All those trying to jump-start the economy by infusing a renewed sense of optimism in the population point to encouraging signs that some recent polls reflect.
Americans are starting to feel a little better about the future, they report.
But is it the kind of future that will, anytime soon, resemble anything like the supposed gravy days that preceded the onset of the current steep economic downturn? The indications are that most Americans don’t think so.
For example, consider the polling results published in Time magazine last week. While its polls showed 56 percent of Americans think the nation’s best days are ahead, an even higher percentage, 57 percent, think it will be harder to achieve the so-called “American Dream” in the next 10 years.
Take those results together, and you get something akin to what may be emerging as Time‘s most likely candidate for Person of the Year for 2009, its cover story entitled, “The New American Frugality.”
Suddenly, it is becoming not only necessary, but downright fashionable to be frugal. The subject of casual chatter at high-brow cocktail parties is becoming not how much someone spent on something, but how little. The less one can say they spent on an item, the more social approval and stroking is awarded.
Now, it’s not some exotic, exclusive brand of snake-belly handbag that has the party buzzing, but the one who says the nice-looking accessory she’s flaunting isn’t even real leather, and purchased at Sam’s Club for $19.
While thrift is becoming chic, what does this mean for the nation’s consumer-driven economy once the easy money starts flooding out of the banking system again?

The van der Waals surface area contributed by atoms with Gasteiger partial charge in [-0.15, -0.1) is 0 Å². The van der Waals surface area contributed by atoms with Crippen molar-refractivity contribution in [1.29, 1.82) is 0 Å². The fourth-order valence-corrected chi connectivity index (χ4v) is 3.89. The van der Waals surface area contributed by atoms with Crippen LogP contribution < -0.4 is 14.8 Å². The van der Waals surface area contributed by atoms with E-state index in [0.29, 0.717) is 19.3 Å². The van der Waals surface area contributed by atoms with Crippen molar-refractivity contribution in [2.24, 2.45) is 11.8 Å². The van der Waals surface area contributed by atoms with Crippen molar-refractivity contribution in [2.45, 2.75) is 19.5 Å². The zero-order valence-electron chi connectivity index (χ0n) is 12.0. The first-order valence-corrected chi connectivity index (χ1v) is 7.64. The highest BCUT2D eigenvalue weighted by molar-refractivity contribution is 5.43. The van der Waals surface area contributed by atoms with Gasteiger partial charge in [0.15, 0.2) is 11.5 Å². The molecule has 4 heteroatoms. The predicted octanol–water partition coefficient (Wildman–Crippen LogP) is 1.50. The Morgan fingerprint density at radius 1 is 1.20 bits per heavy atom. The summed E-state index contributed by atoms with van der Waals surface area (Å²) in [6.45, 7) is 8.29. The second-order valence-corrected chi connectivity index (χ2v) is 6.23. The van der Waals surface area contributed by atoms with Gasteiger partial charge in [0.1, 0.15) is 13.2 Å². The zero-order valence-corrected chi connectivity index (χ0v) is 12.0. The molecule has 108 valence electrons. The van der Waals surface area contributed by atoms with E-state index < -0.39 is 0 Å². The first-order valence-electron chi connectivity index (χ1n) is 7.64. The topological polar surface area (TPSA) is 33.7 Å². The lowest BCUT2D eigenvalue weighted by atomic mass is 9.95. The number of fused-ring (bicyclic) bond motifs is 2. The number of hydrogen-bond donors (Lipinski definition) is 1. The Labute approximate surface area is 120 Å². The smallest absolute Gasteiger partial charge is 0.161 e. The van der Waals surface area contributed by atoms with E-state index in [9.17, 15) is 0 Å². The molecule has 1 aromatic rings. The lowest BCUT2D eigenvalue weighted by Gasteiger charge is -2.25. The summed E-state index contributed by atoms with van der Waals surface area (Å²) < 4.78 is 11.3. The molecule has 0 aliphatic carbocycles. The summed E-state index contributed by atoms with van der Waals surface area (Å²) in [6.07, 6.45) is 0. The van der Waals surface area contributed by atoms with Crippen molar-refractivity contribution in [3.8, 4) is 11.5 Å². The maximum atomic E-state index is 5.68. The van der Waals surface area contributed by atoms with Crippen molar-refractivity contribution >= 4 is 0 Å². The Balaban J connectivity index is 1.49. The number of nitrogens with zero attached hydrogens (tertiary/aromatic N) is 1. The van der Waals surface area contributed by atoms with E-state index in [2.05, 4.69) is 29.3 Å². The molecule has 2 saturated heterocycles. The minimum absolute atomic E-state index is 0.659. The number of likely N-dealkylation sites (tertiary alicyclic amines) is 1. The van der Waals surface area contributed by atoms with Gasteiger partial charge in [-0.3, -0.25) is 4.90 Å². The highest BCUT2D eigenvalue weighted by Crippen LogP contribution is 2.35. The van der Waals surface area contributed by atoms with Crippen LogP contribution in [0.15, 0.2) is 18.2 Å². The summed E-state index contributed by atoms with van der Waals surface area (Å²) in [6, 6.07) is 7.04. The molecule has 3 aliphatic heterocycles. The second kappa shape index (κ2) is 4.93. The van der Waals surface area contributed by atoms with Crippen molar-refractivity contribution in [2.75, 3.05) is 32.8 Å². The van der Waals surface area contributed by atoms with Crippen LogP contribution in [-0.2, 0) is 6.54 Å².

Many expect a quick return to the old days, to a recovery of the patterns of spending that kept the country’s consumer economy humming for so long, the mass marketing of $300 sneakers, $4,000 sofas and $9 lattes.
But what if the nation’s values have undergone a paradigm shift over the last year, and the public no longer sees itself as silly shoppers who can’t wait to hurl their plastic at the latest gadget or cutting-edge fashion?
For one thing, unemployment is going to remain a nasty problem for more than just a couple years to come, and this will not only continue to suppress the economy, but even the habits of the employed and better-off. After all, when unemployment approaches 10 percent nationally, and double that in certain places, everyone knows someone who is down on their luck, and that keeps personal spending habits in check.
It may very well be that America will never return to the kind of phony prosperity it enjoyed until this latest collapse. Recall that since 2000, even while spending boomed, real estate values soared and the stock market broke 14,000, the actual earning power of the average American, in real dollar terms, declined.
With earnings down, and with national employment numbers failing to reflect the patterns of replacing career with entry level or part-time employees with fewer or no benefits, the economy rode on illusions of value contained in endless credit lines and the dream that one’s home was a self-feeding money machine, guaranteed to appreciate in value to stay ahead of any spending curve.
This was not the consequence of individual greed on the part of the consumer. It was the culture of the land, fomented and encouraged from the highest quarters through every means. Go out and spend, America! It’s what President Bush wanted people to do with their tax rebate checks, and to do as their patriotic duty in the wake of 911.
Now, maybe Americans have wised up a bit, awakened from what was not the American Dream but the American illusion.
Now, maybe Americans will repudiate the label of “consumer,” and reclaim their rightful birthright as “citizen,” instead.
But what will this mean for the wider national economy? It is a tough question, and may make it even tougher to chart a way forward after a half-century of economic dependence on consumer-mania. So, expect recovery to take awhile, and an unexpected look, as well. In the meantime, a fresh joy in the little things may be your reward.